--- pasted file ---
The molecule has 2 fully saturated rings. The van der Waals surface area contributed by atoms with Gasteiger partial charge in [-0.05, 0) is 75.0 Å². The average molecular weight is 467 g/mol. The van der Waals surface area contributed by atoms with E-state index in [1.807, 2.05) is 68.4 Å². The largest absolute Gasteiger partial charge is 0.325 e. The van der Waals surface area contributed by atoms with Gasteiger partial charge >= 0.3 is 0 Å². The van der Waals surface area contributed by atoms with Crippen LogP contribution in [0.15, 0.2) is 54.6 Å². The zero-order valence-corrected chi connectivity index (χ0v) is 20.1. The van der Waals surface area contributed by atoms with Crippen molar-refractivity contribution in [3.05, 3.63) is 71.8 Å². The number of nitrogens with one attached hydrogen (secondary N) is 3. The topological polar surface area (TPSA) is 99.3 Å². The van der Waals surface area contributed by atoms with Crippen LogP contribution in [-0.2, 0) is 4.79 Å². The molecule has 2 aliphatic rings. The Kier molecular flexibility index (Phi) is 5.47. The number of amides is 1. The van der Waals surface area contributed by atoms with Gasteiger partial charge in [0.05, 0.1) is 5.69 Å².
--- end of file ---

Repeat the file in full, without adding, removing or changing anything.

The molecule has 2 fully saturated rings. The van der Waals surface area contributed by atoms with Gasteiger partial charge in [-0.05, 0) is 75.0 Å². The average molecular weight is 467 g/mol. The van der Waals surface area contributed by atoms with E-state index in [1.807, 2.05) is 68.4 Å². The largest absolute Gasteiger partial charge is 0.325 e. The van der Waals surface area contributed by atoms with Gasteiger partial charge >= 0.3 is 0 Å². The van der Waals surface area contributed by atoms with Crippen LogP contribution in [0.15, 0.2) is 54.6 Å². The zero-order valence-corrected chi connectivity index (χ0v) is 20.1. The van der Waals surface area contributed by atoms with Crippen molar-refractivity contribution in [3.05, 3.63) is 71.8 Å². The number of nitrogens with one attached hydrogen (secondary N) is 3. The topological polar surface area (TPSA) is 99.3 Å². The van der Waals surface area contributed by atoms with Crippen LogP contribution in [-0.2, 0) is 4.79 Å². The molecule has 2 aliphatic rings. The Kier molecular flexibility index (Phi) is 5.47. The number of amides is 1. The van der Waals surface area contributed by atoms with Gasteiger partial charge in [0.05, 0.1) is 5.69 Å².